Becoming L'homme Imaginaire: The Role of the Imagination in Overcoming Circularity in Sartre's Critique of Dialectical Reason (Jean-Paul Sartre) (Essay‪)‬

Cosmos and History: The Journal of Natural and Social Philosophy 2011, Jan, 7, 1

    • 2,99 €
    • 2,99 €

Beschreibung des Verlags

Introduction It would not be an understatement to assert that there has been no philosopher in recent memory that prized the powers of the imagination more than Jean-Paul Sartre. (1) A playwright, novelist, philosopher, and social activist, Sartre often blurred the distinction between that which is generally assumed to be 'real' and that which is 'imaginary'. (2) However, it ought not be understood that this ambiguity was a result of confusion or inconsistency in his conceptual framework. That's not to claim that there is a perfect streamline of thought that runs from his early phenomenological works to his later materialist labors, nor is it to assert that Sartre was not continuously in the process of developing his ideas; but rather is set to mean that such a 'blurring' was the de facto result of a thinker seeking to tether two intentions--(1) the liberatory powers of imaginative consciousness and (2) material need. While there are others who have sketched theories utilizing the powers of the imagination in seeking social and political change (e.g. Marcuse), the tendency is for 'secular' theorists to remain skeptical toward the potentiality of the imagination. Such skepticism is not without merit. For those inheriting the legacy of Modernity, there is an inherent discomfort toward that which could be construed as religious or mythical. There is a spectral presence of the West's religious past that continually haunts thinkers today, reminding them that that which once was is not so distant as to be impossible. For Sartre, however, the site of the imagination was a space of indefinite possibility; one that possess a creative power. As Mary Warnock has stated, throughout Sartre's corpus 'he insists that man's freedom to act in the world is a function of his ability to perceive things not only as they are, but as they are not'. If one could not imagine her life other than it is then she would have no capacity to intervene in the world. 'One must have the power of imagining it as well as perceiving it; that is, of imagining it otherwise'. (3)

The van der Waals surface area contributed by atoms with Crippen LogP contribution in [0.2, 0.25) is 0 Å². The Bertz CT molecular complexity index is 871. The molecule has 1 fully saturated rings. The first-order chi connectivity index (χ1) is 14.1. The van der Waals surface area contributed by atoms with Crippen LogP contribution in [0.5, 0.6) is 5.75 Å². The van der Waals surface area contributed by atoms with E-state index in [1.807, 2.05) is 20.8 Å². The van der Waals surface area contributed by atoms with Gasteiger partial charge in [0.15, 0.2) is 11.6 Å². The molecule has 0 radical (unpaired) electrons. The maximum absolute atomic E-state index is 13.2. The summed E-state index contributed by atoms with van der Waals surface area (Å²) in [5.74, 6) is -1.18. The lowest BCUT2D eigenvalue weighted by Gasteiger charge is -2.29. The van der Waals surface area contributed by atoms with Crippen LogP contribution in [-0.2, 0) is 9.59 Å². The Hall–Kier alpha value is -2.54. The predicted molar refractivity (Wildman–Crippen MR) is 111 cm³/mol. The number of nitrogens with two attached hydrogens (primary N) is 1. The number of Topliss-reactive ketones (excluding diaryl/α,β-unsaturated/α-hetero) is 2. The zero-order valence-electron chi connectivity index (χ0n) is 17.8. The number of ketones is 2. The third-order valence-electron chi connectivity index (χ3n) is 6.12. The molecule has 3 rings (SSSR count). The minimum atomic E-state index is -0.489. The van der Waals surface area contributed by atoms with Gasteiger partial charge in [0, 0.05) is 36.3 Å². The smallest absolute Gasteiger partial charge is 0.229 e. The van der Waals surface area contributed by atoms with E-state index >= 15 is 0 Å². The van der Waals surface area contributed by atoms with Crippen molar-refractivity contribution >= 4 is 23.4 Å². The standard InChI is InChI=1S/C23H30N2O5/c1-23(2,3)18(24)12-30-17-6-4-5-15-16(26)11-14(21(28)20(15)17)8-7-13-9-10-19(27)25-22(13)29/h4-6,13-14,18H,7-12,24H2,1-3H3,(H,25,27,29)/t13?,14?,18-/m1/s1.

GENRE
Religion und Spiritualität
ERSCHIENEN
2011
1. Januar
SPRACHE
EN
Englisch
UMFANG
21
Seiten
VERLAG
Ashton and Rafferty
GRÖSSE
242
 kB

Mehr Bücher von Cosmos and History: The Journal of Natural and Social Philosophy

2007
2011
2007
2009
2011
2006